Taking care about the water quality in Mekong River, samples have been taken regularly in the bustling the fish farming area to make sure the Pangasius farming does not affect the environment. Results show the flowing Mekong river water is still clean no matter how turbid it looks. However, the practice of farming near the rivers remains an excuse for a number of bad campaigns against Pangasius abroad.
Battered by negative rumors, rising land acquisition price and declining land available, the convenience of farming Pangasius near the river seem to be no longer an advantage.
Adversity brings knowledge, and knowledge wisdom. Hoang Long Group (HLG) decided to bring Pangasius ponds to the alum paddy-field area in Dong Thap Muoi – a bold move that surprises many like the first time the fish was shifted from cages to ponds.
It is quite interested to know that Hoang Long Group has been long involved in almost every thriving field in Viet Nam, from tobacco, minerals, taxi, transportation, water supply, infrastructure construction, real estate, beverage, to bio-fertilizer – everything but fish farming. It was not until recently that Mr. Pham Phuc Toai, HLG Chairman cum General Director started to get seriously about Pangasius farming and processing. However, once setting his mind on such venture, he does everything to make it works. Therefore, a whole complex of Pangasius production called Hoang Long Seafood was set up in the vast vacant land full of wild grass in Dong Thap Province.
The complex has almost all things, from Pangasius feed production factory, hatchery, farming ponds, fish processing and fertilizer plant (for treatment of the farming discharge). Such integration allows the Hoang Long Seafood to keep the material supply, product quality and environment issues under control. It is also a challenging target that many large Pangasius producers are striving to shoot.
Perhaps, Dong Thap people,particularly Pangasius farmers, would never think that such a modern and expensive complex will originate in such farmed fish – free area even in their wildest dream. When it actually happened, many laughed and called the investor “nuts”.
Farming Pangasius in the alum paddy-field area
The idea of farming Pangasius in the alum land of Dong Thap does not seem to be nuts at all. “We did study the area and found that the alkaline layer lay at 0.8 metre below the paddy-field surface. So we do not dig the ponds beyond that depth. Instead, we built up the farming pond banks to maintain the standard depth. By doing so, the farming water will never be alkalified and the fish meat is always white,” said Mr. Nguyen Thanh Mong, Director of Hoang Long Aquaculture Farming Company Limited, a person who follows the Pangasius farming industry for nearly 20 year.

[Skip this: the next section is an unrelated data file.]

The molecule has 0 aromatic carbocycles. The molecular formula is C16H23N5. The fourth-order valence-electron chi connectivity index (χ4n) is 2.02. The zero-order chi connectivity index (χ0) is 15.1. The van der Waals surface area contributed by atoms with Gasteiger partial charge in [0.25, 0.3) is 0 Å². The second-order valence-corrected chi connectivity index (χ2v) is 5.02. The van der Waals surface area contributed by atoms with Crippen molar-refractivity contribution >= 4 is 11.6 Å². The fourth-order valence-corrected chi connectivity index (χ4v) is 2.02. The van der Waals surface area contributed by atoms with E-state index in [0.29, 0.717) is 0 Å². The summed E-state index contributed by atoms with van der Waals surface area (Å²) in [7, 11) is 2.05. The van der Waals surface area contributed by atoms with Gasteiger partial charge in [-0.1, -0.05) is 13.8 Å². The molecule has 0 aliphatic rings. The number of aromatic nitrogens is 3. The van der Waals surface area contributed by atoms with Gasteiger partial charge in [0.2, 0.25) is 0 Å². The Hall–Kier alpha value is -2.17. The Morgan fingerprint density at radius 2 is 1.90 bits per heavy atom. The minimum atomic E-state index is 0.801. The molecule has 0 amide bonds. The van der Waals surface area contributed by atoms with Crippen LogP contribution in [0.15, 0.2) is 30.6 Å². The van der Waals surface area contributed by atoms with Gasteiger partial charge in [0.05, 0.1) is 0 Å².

The water fetching pipe to be embedded in the pond banks

Keeping the pond high above the paddy-fields means that the company has to pump the water in everyday and that is costly. However, the waste water does not necessarily need to be pumped out like in the normal ponds but can automatically discharge through the culverts at the bottom of each pond to a sediment and treatment ponds on the same level as the paddy fields.

“The river – bank ponds’ bottom is always muddy. Here, the soil is completely solid. This is another advantage for us as we can thoroughly remove the waste deposit at the bottom of the ponds. That makes our water quality better and the fish meat whiter”, said Mong.
The issue of quality of input and output water was also dealt with properly. Hoang Long has two farming areas, 50 ha each, both are near the processing factory. Instead of directly fetching and discharge water from/to a branch river nearby, Hoang Long Seafood built a 700m-long, 30m- wide and 7m-deep channel and a nearby pond to store and treat water before use. It also dedicated an area of 7.2ha of sediment pond to keep waste water in each farm.
The waste water treatment ponds are cleverly stocked with filter feeders such as clam, vegetable, etc. to reduce the pollutants. They will also be regularly pumped by the dredging pump to take out the mud and waste deposited at the bottom, which in turn become “raw materials” for the company’s fertilizer plant.